Article
Full-text available
Genome duplication, polyploidy, has played an important role in the diversification of flowering plants, but the ecological and evolutionary consequences of polyploidy still remain unclear. Polyploidy is known to either cause of facilitate phenotypic changes, and ploidy specific phenotypic differences may lead to the exploitation of novel niche spa...
Poster
We combined a phylogenetic framework and continental-scale data on plant communities from the National Ecological Observatory Network (NEON) to test the importance of genome duplication in structuring communities of Brassicaceae and Rosaceae families across the United States.
Article
Full-text available
It is increasingly recognized that evolution may occur in ecological time. It is not clear, however, how fast evolution – or phenotypic change more generally – may be in comparison with the associated ecology, or whether systems with fast ecological dynamics generally have relatively fast rates of phenotypic change. We developed a new dataset on st...
Book
Full-text available
This book offers low-cost and rapid molecular assays for the characterization of mutant plant germplasm. Detailed protocols are provided for the desiccation of plant tissues; the extraction of high-quality DNA for downstream applications; the extraction of single-strand-specific nucleases for single nucleotide polymorphism; and small insertion/dele...
Chapter
Full-text available
Of importance to the successful extraction of genomic DNA from plant tissues is the collection of the suitable material and proper storage of the tissues before DNA isolation. If the samples are not properly treated, DNA can be degraded prior to isolation. The rate of sample degradation can vary dramatically from species to species depending on the...
Chapter
Full-text available
PCR is used to amplify regions to be interrogated for the presence of mutations (SNP and small indel polymorphisms). While PCR is a common practice and many protocols exist, reaction conditions are provided here that are optimized for TILLING and Ecotilling assays utilizing native agarose gel electrophoresis.
Chapter
Full-text available
Standard agarose gel electrophoresis is a quick method for the evaluation of the quality and quantity of DNA. This chapter provides examples of genomic DNA produced using the low-cost extraction protocol, PCR amplification using the extracted genomic DNA, and enzymatic mismatch cleavage of PCR products with crude celery juice extract and weed juice...
Chapter
Full-text available
The methods described in this chapter were developed to avoid toxic organic phase separation utilized in many low-cost DNA extraction protocols such as the CTAB method. The steps involve: (1) lysis of the plant material, (2) binding of DNA to silica powder under chaotropic conditions, (3) washing the bound DNA, and (4) elution of DNA from the silic...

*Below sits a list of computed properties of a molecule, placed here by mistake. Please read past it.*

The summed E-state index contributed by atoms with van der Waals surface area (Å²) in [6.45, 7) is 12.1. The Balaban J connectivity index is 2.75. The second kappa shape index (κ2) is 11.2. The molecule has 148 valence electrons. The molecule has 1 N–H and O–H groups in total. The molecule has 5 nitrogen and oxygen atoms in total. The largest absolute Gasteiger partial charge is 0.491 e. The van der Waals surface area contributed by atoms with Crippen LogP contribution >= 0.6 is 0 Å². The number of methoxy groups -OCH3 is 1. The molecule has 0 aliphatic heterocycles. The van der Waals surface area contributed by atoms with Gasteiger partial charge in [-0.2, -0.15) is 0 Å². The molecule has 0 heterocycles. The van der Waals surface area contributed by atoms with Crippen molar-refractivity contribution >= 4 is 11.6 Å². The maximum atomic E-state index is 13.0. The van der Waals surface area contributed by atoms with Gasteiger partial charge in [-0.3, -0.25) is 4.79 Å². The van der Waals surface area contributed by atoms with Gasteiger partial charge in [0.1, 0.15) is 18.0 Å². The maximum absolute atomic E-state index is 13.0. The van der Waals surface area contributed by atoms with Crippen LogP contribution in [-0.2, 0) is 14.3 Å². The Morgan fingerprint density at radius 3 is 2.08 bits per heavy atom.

Chapter
Full-text available
All laboratories should have standardized health and safety rules and practices. These can vary from region to region due to differences in legislation. Before beginning new experiments, please consult your local safety guidelines. Failure to follow these rules could result in accidents, fines, or a closure of the laboratory. Consider the following...
Chapter
Full-text available
Denaturation and annealing of PCR products allows DNA strands with small sequence differences to hybridize together. The result is heteroduplexed molecules that are single stranded in polymorphic sequence locations, but double stranded elsewhere. These molecules are the substrates for cleavage by single-strand-specific nucleases such as CEL I, crud...
Chapter
Full-text available
A crude celery extract containing the single-strand-specific nuclease CEL I, has been widely used in TILLING and Ecotilling projects around the world. Yet, celery is hard to come by in some countries. Sequences homologous to CEL I can be found in different plant species. Previous work showed that similar mismatch cleavage activities could be found...
Conference Paper
Full-text available
The long separation of the Chihuahuan and Sonoran Deserts is reflected in the high species richness and endemism of their floras. Although many endemic species from both deserts reach their distributional limits where the Sierra Madre Occidental massif fragments into smaller mountain complexes in northern Mexico and adjoining areas of the United St...
Article
Subspecies of Anolis lizards are often defined on the basis of geographic variation in the color and pattern of the dewlap, an extensible throat fan considered central to species recognition and sexual selection. Among the most impressive examples of this phenomenon are two species of trunk anoles found across Hispaniola and the Bahamas: Anolis dis...
Article
Full-text available
Soybean (Glycine max L. Merr.) is an important nitrogen-fixing crop that provides much of the world's protein and oil. However, the available tools for investigation of soybean gene function are limited. Nevertheless, chemical mutagenesis can be applied to soybean followed by screening for mutations in a target of interest using a strategy known as...
Data
Sequenced nucleotide changes and their predicted effect on the encoded amino acid.